The proverbial all-American boy gets caught up in history’s whirlwind in this intriguing novel of war, law, and art.
In Dickson Loos’s historical-fiction novel, Elmer Davis, WWII combat veteran, becomes a hard-charging defense attorney and then retires to pursue art stolen by the Nazis. In language without literary pretensions, Life Changing Event provides a taste of infantry combat, a peek into the horrors of a POW camp, and insight into the strategy from a defense attorney’s table, all while charting the career of a man who finally learns what’s important in life.
In high school, shy and socially awkward Elmer had been deeply in love with beautiful Suzanne Robards, but she later tossed him aside to marry her Vassar art professor while Elmer was in military training. It was that event, plus his time as a prisoner of war, that changed Elmer’s outlook on life, spurring his success. Years later, Elmer realizes his hyperintense lifestyle cost him his family, and he retires from criminal law only to encounter Suzanne again as he begins a new career.
Loos’s research is evident in this fast-moving novel. He has unearthed history of the 84th Infantry Division, which took heavy casualties on the Siegfried Line. His knowledge of impressionist paintings comes into play as his protagonist traces art stolen from Jewish families by Nazis during the war. There is enough information in this book to make for two volumes of more depth—one dealing with Elmer’s war and law career, a second following his adventures in tracing art and finding lost love.
Several coincidences diminish the believability of some scenes. For example, after Elmer decides to trace stolen art, his first client arrives via introduction by his once-estranged daughter. Elmer’s daughter knows a nurse and her daughter, who introduce Elmer to the prospective elderly client, but it turns out the nurse and daughter are Germans whom Elmer helped escape from Russian forces as the war ended. This coincidence, combined with Elmer meeting the Wehrmacht soldier who captured him forty years earlier (an incident taken from real life), seem too much.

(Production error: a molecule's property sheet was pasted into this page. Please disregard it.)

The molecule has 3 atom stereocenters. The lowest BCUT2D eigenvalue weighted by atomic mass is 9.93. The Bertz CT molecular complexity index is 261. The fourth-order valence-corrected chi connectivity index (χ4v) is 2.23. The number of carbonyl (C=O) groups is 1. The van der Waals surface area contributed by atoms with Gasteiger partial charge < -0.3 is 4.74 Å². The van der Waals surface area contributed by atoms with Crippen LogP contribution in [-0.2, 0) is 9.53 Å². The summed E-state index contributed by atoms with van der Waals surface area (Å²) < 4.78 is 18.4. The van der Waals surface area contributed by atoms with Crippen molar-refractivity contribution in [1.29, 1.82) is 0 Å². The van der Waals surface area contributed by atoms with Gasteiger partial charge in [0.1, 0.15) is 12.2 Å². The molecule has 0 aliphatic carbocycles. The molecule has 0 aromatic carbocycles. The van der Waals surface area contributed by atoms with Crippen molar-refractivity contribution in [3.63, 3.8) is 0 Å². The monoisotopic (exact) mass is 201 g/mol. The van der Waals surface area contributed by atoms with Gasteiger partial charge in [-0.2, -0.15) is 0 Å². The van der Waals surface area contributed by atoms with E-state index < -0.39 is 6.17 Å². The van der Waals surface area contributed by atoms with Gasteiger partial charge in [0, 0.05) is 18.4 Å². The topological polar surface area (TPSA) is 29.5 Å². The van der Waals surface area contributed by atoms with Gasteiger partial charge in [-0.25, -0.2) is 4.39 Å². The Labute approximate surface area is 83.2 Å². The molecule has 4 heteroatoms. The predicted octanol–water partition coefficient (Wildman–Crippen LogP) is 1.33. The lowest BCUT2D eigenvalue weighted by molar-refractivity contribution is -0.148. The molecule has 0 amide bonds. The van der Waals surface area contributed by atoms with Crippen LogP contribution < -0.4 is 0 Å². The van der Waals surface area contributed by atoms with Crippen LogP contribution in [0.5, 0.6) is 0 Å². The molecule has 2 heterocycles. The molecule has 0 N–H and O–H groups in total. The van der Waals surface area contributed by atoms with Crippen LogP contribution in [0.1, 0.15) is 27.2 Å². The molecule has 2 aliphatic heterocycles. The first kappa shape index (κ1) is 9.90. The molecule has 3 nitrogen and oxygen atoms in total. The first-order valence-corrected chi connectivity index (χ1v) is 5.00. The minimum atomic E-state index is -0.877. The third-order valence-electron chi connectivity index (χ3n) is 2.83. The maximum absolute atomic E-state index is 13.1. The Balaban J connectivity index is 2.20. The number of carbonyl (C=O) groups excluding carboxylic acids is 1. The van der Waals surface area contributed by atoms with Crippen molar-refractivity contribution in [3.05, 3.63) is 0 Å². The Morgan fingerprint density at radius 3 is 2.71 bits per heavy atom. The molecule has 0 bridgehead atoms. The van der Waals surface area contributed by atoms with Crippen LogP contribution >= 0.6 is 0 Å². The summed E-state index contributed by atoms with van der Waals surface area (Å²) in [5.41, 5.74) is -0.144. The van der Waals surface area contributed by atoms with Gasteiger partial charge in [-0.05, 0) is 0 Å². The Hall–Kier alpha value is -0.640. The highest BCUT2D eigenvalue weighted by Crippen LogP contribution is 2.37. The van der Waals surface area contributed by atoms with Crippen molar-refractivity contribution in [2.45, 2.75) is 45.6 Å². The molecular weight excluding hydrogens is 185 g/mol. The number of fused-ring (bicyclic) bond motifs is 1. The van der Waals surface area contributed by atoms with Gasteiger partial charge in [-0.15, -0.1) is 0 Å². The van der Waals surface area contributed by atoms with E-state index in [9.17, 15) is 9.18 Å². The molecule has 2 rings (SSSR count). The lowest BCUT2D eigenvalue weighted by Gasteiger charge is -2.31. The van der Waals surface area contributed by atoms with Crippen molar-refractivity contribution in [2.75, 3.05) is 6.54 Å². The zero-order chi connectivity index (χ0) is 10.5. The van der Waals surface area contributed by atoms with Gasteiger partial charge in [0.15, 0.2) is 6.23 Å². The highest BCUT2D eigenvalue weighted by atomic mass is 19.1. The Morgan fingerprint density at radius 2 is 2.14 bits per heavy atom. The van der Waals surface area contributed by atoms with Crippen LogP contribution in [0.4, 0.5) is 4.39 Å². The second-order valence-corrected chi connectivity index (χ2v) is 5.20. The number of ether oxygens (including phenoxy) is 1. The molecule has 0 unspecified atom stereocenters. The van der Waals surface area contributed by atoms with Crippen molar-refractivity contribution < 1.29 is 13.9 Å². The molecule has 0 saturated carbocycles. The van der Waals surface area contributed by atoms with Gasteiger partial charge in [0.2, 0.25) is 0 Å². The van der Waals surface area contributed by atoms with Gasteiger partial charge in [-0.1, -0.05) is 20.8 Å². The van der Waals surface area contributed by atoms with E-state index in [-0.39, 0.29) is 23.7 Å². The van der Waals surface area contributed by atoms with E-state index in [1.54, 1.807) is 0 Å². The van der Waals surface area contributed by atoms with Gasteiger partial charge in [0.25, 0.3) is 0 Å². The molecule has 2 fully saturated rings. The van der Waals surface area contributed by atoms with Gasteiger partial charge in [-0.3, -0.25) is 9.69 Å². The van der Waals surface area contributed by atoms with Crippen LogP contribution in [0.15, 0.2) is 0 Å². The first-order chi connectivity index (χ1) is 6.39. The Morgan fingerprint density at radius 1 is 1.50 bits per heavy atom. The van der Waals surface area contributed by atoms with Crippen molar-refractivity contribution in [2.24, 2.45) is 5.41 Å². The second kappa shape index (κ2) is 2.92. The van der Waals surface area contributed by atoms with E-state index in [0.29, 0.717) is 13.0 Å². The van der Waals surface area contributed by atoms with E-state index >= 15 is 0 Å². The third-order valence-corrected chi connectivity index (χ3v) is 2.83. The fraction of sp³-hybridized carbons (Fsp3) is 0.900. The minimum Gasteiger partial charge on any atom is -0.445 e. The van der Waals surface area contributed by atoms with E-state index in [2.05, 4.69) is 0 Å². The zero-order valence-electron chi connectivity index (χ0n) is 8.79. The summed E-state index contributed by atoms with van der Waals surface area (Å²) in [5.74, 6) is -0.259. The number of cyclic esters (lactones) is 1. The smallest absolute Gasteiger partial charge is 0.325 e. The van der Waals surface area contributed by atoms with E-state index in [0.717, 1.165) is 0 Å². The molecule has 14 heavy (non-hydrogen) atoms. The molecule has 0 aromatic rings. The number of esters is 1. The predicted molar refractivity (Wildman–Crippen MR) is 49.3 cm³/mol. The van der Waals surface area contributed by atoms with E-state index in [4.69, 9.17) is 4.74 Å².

Elmer Davis is a believable character—the proverbial all-American boy caught up in history’s whirlwind. Descriptions of his high-school life, military training, and active duty seem spot-on, right down to perceptive analyses of soldiers and officers and the rigors of training and combat. Loos also does solid work with character motivation, as when Elmer finds his niche in the army and becomes more aware of his own intelligence and capabilities.
Loos is able to flesh out characters without a lot of words. This style, though, creates dialogue that is often overly formal, even stilted. For example, when Elmer returns from overseas and addresses his sister: “You have a well-ordered, happy family. You are not only beautiful, Carol, you are also smart and very efficient.”
Fans of historical fiction will appreciate one man’s adventures as part of the Greatest Generation.
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